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'Going on its own'

A journalist's chronicle of the Welsh revival

Issue: "O Jerusalem," April 10, 2010

On April 15, 1912, when a passenger liner named the Titanic thrust its stern perpendicular to the Atlantic in a final unnatural act, an old man named William T. Stead, having helped women and children onto lifeboats, was last observed reading a book in the First Class Smoking Room. I would like to know what the book was.

I first heard of Stead in connection with the sex slave trade in England. It should come as no surprise to 21st-­century American readers, who work and play for the most part unmindful of a trafficking in human flesh that has damaged 30 million children in the last 30 years, that the respectable Victorians pretended there were no village virgins being tricked into brothels and drugged for Europe-bound coffins with air holes, by imposter nuns and newspaper ads soliciting domestics.

William Stead, who would have earned enough of a footnote in history for his innovation of the interview form in journalism, set his employees at the Pall Mall Gazette to investigate the extent of the cancer. He serialized the national scandal in articles titled "The Maiden Tribute of Modern Babylon." This effort, buttressed by 393,000 signatures secured by the Salvation Army, resulted in the Criminal Law Amendment Act protecting youth under 16.

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It also resulted in three months of jail time for the Pall's editor. (He had posed as a brothel client with the help of a young woman whose mother had given consent but whose absentee father later showed up with charges of abduction.) Stead evidently was not traumatized: Every year afterward, he would mark the anniversary of his conviction by donning his prison uniform.

Every good newspaper man knows that primary sources, when available, are best. William Stead himself offers the key to his biography. "I am a child of the revival of 1859-60," he wrote in the The Welsh Revival, having been entreated to go public with what he knew and saw of the events of 1904-1906.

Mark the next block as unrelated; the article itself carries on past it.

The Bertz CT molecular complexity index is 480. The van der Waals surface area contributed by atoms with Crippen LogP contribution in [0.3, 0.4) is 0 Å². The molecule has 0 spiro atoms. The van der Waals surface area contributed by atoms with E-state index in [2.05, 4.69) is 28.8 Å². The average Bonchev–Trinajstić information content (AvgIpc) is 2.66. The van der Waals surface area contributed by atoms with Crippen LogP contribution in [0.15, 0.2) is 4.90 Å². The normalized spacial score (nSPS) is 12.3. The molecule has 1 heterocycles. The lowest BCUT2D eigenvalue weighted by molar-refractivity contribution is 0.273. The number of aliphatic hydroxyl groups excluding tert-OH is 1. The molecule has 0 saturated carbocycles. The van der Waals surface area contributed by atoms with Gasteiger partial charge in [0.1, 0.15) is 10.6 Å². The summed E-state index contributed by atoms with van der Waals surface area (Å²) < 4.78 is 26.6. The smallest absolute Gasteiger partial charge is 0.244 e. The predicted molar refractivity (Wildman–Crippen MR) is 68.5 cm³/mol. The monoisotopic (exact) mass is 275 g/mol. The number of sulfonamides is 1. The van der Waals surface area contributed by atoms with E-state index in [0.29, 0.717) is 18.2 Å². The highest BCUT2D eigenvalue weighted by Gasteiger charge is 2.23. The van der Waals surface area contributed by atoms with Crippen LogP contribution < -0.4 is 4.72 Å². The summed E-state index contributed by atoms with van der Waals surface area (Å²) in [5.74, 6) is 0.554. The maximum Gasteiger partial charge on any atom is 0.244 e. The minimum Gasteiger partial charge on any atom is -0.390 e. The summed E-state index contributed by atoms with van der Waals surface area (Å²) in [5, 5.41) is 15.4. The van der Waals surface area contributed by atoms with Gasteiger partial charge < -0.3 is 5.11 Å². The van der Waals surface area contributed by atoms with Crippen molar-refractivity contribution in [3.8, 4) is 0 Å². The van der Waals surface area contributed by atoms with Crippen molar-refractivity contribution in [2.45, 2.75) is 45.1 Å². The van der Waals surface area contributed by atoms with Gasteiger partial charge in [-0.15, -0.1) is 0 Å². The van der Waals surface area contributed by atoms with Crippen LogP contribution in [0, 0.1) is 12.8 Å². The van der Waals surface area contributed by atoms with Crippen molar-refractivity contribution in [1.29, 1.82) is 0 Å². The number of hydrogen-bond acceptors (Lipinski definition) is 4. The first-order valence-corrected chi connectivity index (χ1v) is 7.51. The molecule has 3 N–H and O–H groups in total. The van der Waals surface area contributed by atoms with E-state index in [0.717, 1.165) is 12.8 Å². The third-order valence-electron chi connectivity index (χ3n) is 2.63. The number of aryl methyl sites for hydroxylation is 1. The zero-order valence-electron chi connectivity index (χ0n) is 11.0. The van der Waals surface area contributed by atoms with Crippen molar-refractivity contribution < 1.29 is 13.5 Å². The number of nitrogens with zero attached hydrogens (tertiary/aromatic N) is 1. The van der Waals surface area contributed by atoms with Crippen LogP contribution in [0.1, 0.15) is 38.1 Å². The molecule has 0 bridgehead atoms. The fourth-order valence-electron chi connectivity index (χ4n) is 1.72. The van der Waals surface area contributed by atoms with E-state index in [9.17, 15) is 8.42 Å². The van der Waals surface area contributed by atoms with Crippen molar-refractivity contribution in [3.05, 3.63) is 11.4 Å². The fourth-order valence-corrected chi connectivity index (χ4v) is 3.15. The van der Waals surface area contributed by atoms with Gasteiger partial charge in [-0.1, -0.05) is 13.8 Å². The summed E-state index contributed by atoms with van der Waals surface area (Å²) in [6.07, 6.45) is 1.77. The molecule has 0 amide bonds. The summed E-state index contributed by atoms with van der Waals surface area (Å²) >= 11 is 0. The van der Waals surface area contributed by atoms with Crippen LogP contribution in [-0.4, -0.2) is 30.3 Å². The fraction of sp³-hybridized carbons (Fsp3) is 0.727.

The first reports of revival appeared in the secular press on Nov. 7, 1904. When Stead learned of it, he took two ministers with him to the mining town of Mardy. He filed reports with The Daily Chronicle and a Christian publication called The Christian World. He was also interviewed by The Methodist Times.

Stead: "There is something there from the Other World. You cannot say whence it came or whither it is going. . . . You see men and women go down in sobbing agony before your eyes as the invisible Head clutches at their hearts. . . . If you are afraid of strong emotions, you'd better give the revival a wide berth."

Times: "But is it all emotion? Is there no teaching?"

Stead: "Precious little. Do you think that teaching is what people want in a revival? These people, all the people in a land like ours, are taught to death, preached to insensibility. They all know the essential truths. They know they are not living as they ought to live, and no amount of teaching will add anything to that conviction. To hear some people talk you would imagine that the best way to get a sluggard out of bed is to send a tract on astronomy showing him that according to the fixed and eternal law the sun will rise at a certain hour in the morning."

Anticipating the predictable question of "excesses," Stead wrote for The Christian World: "The fact is, there has been so little handle given to the enemy, who ever is hungering for an occasion to blaspheme, that the revival, so far, lacks that one great testimony in its favor which all good causes have. . . : 'Woe to you, when all men shall speak well of you!'"

Is the revival a supernatural work or human charisma? Stead wrote: "Never was there a religious movement so little indebted to the guiding brain of its leaders. It seems to be going on its own. . . . Ministers, each in his own church, open the meetings. But when once they are started they 'obey the Spirit.'. . . There are no advertisements, no brass bands, no posters, no huge tents. All the paraphernalia of the got-up job are conspicuous by their absence."

Footnote on the Titanic: Stead had published an article in 1886 titled, "How the Mail Steamer Went Down in Mid-Atlantic, by a Survivor." It concerned the need for adequate lifeboats.
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Andrée Seu
Andrée Seu

Andrée is the author of three books: Won't Let You Go Unless You Bless Me, Normal Kingdom Business, and We Shall Have Spring Again.


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